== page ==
Wearing-Wrist-Strap
    Wearing a wrist strap and connecting it to a common point ground

    If you are not using a continuous or a constant monitor, a wrist strap should be tested while being worn at least daily. This quick check can determine that no break in the path-to-ground has occurred. Part of the path-to-ground is the perspiration layer on the person; an operator with dry skin may inhibit the removal of static charges and may cause a test failure.
    The wrist strap system should be tested daily to ensure proper electrical value. Nominally, the upper resistance reading should be ” [ANSI/ESD S1.1 Annex A, 3 Frequency of Functional Testing]

    A Flooring / Footwear system is an alternative for personnel grounding for standing or mobile workers. Foot grounders or other types of ESD footwear are worn while standing or walking on an ESD floor. ESD footwear is to be worn on both feet and should be tested independently at least daily while being worn. Unless the tester has a split footplate, each foot should be tested independently, typically with the other foot raised in the air.
    Compliance verification should be performed prior to each use (daily, shift change, etc.). The accumulation of insulative materials may increase the foot grounder system resistance. If foot grounders are worn outside the ESD protected area testing for functionality before reentry to the ESD protected area should be considered.” [ESD SP9.2 APPENDIX B – Foot Grounder Usage Guidance]

    Both ESD footwear and ESD floor are required. Wearing ESD footwear on a regular, insulative floor is a waste of time and money.

    Wearing-Foot-Grounders
    Wearing foot grounders on an ESD floor

    Part of the path-to-ground is the perspiration in the person’s shoes. The conductive tab or ribbon of foot grounders should be placed inside the shoe under the foot with the excess length tucked into the shoe. Thanks to the perspiration in the shoe, direct contact with the skin is normally not necessary.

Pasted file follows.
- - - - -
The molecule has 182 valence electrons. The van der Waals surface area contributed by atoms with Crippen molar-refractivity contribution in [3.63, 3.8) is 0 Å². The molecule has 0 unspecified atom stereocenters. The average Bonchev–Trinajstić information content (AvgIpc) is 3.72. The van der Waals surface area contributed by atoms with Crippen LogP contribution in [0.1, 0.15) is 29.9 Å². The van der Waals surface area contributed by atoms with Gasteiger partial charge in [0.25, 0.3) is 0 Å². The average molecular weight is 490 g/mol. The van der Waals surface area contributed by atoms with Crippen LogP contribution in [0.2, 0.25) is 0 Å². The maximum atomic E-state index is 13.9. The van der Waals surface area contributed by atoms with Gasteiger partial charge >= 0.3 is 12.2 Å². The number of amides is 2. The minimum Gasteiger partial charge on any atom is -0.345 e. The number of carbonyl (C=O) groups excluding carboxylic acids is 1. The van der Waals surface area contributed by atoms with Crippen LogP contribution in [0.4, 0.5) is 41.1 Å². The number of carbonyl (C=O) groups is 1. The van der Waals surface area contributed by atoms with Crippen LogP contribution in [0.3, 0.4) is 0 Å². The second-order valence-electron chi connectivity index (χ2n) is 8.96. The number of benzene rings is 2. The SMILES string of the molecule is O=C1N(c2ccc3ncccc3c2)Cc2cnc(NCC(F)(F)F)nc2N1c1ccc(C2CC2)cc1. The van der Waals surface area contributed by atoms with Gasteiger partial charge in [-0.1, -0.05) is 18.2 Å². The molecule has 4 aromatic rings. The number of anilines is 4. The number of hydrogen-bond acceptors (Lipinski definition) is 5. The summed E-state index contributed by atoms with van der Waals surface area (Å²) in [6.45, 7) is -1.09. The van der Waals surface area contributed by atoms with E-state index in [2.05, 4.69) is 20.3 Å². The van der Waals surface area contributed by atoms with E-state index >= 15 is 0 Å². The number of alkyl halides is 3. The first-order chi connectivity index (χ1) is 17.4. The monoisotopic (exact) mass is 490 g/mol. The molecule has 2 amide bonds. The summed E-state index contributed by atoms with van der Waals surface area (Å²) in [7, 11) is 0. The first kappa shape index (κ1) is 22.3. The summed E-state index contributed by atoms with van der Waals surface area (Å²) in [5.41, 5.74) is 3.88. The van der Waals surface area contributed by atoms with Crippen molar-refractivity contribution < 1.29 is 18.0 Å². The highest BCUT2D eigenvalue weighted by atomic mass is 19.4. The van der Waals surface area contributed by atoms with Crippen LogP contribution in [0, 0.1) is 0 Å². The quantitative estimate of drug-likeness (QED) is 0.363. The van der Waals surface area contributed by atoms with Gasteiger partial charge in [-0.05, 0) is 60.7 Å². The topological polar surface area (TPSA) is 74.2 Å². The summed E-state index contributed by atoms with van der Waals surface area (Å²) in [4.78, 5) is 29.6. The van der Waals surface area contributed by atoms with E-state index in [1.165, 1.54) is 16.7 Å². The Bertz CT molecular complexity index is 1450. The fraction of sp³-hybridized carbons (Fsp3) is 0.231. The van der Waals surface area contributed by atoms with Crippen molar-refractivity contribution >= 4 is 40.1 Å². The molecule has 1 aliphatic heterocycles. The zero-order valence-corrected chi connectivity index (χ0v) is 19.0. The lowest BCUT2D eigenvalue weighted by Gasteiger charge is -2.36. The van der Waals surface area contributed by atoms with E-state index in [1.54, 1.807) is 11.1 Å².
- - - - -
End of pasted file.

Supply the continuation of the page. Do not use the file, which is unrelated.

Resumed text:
If an operator leaves the EPA and walks outside wearing ESD footwear, care should be taken not to get the ESD footwear soiled. Dirt is typically insulative, and the best practice is to re-test the ESD footwear while being worn each time when re-entering the EPA.

  2. Working Surfaces
    ESD working surfaces, such as mats, are typically an integral part of the ESD workstation, particularly in areas where hand assembly occurs. The purpose of the ESD working surface is two-fold:

    1. To provide a surface with little to no charge on it.
    2. To provide a surface that will remove ElectroStatic charges from conductors including ESDS devices and assemblies) that are placed on the surface.

    ESD mats need to be grounded. A ground wire from the mat should connect to the common point ground which is connected to ground, preferably equipment ground. For electronics manufacturing a working surface resistance to ground (RG) of 1 x 106 to less than 1 x 109 ohms is recommended.
    The single most important concept in the field of static control is grounding. Attaching all electrically conductive and dissipative items in the workplace to ground allows built-up electrostatic charges to equalize with ground potential. A grounded conductor cannot hold a static charge.” [Grounding ANSI/ESD S6.1 Foreword]
    Per ANSI/ESD S20.20 section 6.2.1.2 Grounding / Bonding Systems Guidance, “In most cases, the third wire (green) AC equipment ground is the preferred choice for ground.
    Best practice is that ground connections use firm fitting connecting devices such as metallic crimps, snaps and banana plugs to connect to designated ground points. The use of alligator clips is not recommended.